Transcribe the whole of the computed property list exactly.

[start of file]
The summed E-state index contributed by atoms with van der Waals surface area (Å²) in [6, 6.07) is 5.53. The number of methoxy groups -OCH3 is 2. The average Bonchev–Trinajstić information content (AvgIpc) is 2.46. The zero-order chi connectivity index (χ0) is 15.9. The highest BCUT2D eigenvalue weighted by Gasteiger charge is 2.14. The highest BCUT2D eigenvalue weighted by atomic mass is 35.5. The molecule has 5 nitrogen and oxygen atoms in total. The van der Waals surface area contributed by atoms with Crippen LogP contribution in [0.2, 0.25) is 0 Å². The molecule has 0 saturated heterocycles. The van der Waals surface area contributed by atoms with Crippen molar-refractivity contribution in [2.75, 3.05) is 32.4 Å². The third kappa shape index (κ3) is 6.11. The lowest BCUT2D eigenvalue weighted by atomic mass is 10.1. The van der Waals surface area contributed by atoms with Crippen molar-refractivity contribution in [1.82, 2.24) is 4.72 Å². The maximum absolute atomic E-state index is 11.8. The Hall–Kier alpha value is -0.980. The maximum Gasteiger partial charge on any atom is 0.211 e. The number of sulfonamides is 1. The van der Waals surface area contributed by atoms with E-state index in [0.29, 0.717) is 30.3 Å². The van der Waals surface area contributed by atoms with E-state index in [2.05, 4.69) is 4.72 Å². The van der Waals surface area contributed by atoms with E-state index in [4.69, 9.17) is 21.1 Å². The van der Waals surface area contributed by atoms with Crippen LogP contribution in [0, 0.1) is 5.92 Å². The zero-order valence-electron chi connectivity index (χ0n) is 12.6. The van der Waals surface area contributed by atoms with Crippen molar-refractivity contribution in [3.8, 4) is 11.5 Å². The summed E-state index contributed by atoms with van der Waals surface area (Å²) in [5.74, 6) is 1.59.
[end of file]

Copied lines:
The summed E-state index contributed by atoms with van der Waals surface area (Å²) in [6, 6.07) is 5.53. The number of methoxy groups -OCH3 is 2. The average Bonchev–Trinajstić information content (AvgIpc) is 2.46. The zero-order chi connectivity index (χ0) is 15.9. The highest BCUT2D eigenvalue weighted by Gasteiger charge is 2.14. The highest BCUT2D eigenvalue weighted by atomic mass is 35.5. The molecule has 5 nitrogen and oxygen atoms in total. The van der Waals surface area contributed by atoms with Crippen LogP contribution in [0.2, 0.25) is 0 Å². The molecule has 0 saturated heterocycles. The van der Waals surface area contributed by atoms with Crippen molar-refractivity contribution in [2.75, 3.05) is 32.4 Å². The third kappa shape index (κ3) is 6.11. The lowest BCUT2D eigenvalue weighted by atomic mass is 10.1. The van der Waals surface area contributed by atoms with Crippen molar-refractivity contribution in [1.82, 2.24) is 4.72 Å². The maximum absolute atomic E-state index is 11.8. The Hall–Kier alpha value is -0.980. The maximum Gasteiger partial charge on any atom is 0.211 e. The number of sulfonamides is 1. The van der Waals surface area contributed by atoms with E-state index in [0.29, 0.717) is 30.3 Å². The van der Waals surface area contributed by atoms with E-state index in [2.05, 4.69) is 4.72 Å². The van der Waals surface area contributed by atoms with E-state index in [4.69, 9.17) is 21.1 Å². The van der Waals surface area contributed by atoms with Crippen LogP contribution in [0, 0.1) is 5.92 Å². The zero-order valence-electron chi connectivity index (χ0n) is 12.6. The van der Waals surface area contributed by atoms with Crippen molar-refractivity contribution in [3.8, 4) is 11.5 Å². The summed E-state index contributed by atoms with van der Waals surface area (Å²) in [5.74, 6) is 1.59.